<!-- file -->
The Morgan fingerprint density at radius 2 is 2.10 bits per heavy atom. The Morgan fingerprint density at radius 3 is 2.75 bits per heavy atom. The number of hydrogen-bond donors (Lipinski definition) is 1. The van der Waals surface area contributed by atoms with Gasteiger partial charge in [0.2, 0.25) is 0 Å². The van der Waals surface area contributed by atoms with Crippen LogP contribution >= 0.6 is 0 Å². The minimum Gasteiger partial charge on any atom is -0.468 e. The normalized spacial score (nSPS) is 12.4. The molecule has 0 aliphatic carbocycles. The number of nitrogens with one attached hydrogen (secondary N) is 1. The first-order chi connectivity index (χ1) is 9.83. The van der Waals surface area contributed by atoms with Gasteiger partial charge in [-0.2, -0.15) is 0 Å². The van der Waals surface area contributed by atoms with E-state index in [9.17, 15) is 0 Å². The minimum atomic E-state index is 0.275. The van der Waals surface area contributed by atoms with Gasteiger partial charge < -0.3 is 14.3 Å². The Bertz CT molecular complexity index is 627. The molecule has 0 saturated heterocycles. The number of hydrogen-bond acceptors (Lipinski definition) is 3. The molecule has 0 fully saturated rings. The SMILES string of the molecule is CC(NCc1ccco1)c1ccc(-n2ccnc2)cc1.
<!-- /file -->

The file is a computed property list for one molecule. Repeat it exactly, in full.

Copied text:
The Morgan fingerprint density at radius 2 is 2.10 bits per heavy atom. The Morgan fingerprint density at radius 3 is 2.75 bits per heavy atom. The number of hydrogen-bond donors (Lipinski definition) is 1. The van der Waals surface area contributed by atoms with Gasteiger partial charge in [0.2, 0.25) is 0 Å². The van der Waals surface area contributed by atoms with Crippen LogP contribution >= 0.6 is 0 Å². The minimum Gasteiger partial charge on any atom is -0.468 e. The normalized spacial score (nSPS) is 12.4. The molecule has 0 aliphatic carbocycles. The number of nitrogens with one attached hydrogen (secondary N) is 1. The first-order chi connectivity index (χ1) is 9.83. The van der Waals surface area contributed by atoms with Gasteiger partial charge in [-0.2, -0.15) is 0 Å². The van der Waals surface area contributed by atoms with E-state index in [9.17, 15) is 0 Å². The minimum atomic E-state index is 0.275. The van der Waals surface area contributed by atoms with Gasteiger partial charge < -0.3 is 14.3 Å². The Bertz CT molecular complexity index is 627. The molecule has 0 saturated heterocycles. The number of hydrogen-bond acceptors (Lipinski definition) is 3. The molecule has 0 fully saturated rings. The SMILES string of the molecule is CC(NCc1ccco1)c1ccc(-n2ccnc2)cc1.